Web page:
Small comforts on a Sunday
Good morning friends! It’s another Sunday of small comforts coming from Gabriola Island.
Sunday recipe: Nutella (not really) bliss balls
Keeping with the theme of healthy snack recipes in the Sunday edition, I bring you hazelnut and chocolate bliss balls - a no bake recipe that has the base ingredients of Nutella! Requires a food processor.
12 Bam dates (or Medjool)
1/2 cup of hazelnuts
3 tablespoons of nut butter
2 tablespoons of cocoa powder
2 tablespoons of maple syrup
Set oven to 350 and spread hazelnuts out on a cookie sheet. Toast for 10 minutes until they are golden.
Put toasted nuts in the food processor and pulse until they are in little pieces (not powder or butter).
Put the rest of the ingredients in the processor and run for about 30 seconds until everything is broken down and starting to stick together in a kind of dough.
Using your hands, or a tablespoon scoop, make 14 portions from this dough and then roll them into balls.
Refrigerate in an airtight container. These last up to two weeks.
Book notes: The Buried Giant
Kazuo Ishiguro fascinates me, and this novel stayed with me for a long time after I read it.
The novelist and screenwriter Kazuo Ishiguro fascinates me. He won the Nobel prize in literature a couple of years ago even though his oeuvre consists of just a handful of works. None of his novels share a setting, or a set of character archetypes. He hints towards genres without fully committing to them, and at least one of his works (The Unconsoled) is so much a trip through endless surreal dream sequences that it would be aggravating if he wasn’t able to pull it off as well as he does. His two best known works, Remains of the Day (the recollections of an English butler during the collapse of the manorial system in England) and Never Let Me Go (an alternate history in which cloning is part of the medical and social landscape) have both been made into critically-acclaimed films, and he also wrote the script for the Canadian film The Saddest Music in the World (which I have yet to see).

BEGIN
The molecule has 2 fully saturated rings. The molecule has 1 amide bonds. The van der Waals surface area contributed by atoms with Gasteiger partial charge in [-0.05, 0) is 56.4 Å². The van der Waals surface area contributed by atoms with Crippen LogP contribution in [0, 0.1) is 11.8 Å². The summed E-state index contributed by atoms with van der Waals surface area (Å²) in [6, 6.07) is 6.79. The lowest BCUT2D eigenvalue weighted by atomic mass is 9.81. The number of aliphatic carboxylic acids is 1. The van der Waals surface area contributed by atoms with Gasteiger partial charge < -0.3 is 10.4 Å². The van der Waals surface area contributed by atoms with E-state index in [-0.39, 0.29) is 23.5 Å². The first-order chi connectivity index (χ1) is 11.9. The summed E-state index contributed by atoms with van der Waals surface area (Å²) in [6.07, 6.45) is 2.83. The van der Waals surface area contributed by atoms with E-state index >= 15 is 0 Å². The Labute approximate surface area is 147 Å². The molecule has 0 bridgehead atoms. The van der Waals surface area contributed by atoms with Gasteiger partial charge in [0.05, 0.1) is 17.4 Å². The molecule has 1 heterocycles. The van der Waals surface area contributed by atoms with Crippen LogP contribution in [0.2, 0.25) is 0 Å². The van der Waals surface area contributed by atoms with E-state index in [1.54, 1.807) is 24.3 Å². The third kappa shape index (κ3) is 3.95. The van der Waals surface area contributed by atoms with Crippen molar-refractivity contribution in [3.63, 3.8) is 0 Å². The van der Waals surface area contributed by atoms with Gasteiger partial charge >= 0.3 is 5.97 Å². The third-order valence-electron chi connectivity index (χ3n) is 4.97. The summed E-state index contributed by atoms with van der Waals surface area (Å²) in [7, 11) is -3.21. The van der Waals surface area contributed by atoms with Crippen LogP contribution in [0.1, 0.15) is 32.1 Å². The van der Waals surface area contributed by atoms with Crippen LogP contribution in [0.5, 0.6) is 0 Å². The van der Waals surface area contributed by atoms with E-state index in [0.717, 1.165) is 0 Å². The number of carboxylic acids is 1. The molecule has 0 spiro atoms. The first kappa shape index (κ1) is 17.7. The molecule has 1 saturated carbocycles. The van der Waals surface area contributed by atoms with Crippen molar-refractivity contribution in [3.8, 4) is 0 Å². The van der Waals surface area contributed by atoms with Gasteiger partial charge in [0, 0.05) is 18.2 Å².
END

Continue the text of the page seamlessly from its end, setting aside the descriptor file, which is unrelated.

His work is largely unified by its dystopic quality. Though we usually think about dystopias as set in the future, post-apocalypse (or something like it), I’m using it in a more broad sense to describe worlds that we recognize, but which are distorted in some disquieting way. We enter settings that seem familiar and think we know the rules, but very quickly Ishiguro lets us know that this is not the place we were expecting. His pacing is steady, his language austere, his characters melancholic - and yet he reveals to a us a savage wisdom in stories that unfold with a dreamlike quality.
His work, The Buried Giant, is an example of all of the above, and one that has stayed with me since I first read it two years ago.
In a post-Arthurian England, we are introduced to Axl and Beatrice, an elderly couple who live in the war-ravaged landscape. The wars between the Britons and the Saxons have come to an end, but peace in the land has come at the cost of memory. For the war has only ended due to the arrival of a strange mist which has caused a great forgetting. Though vague ideas about the past remain, they are like shifting clouds across a landscape, allowing the sun to shine through only briefly before darkening the minds of the population once again. Since no one can remember the causes of the war, there is no need to fight it any longer. By the same token, to restore memory will mean the renewal of animosity and fighting.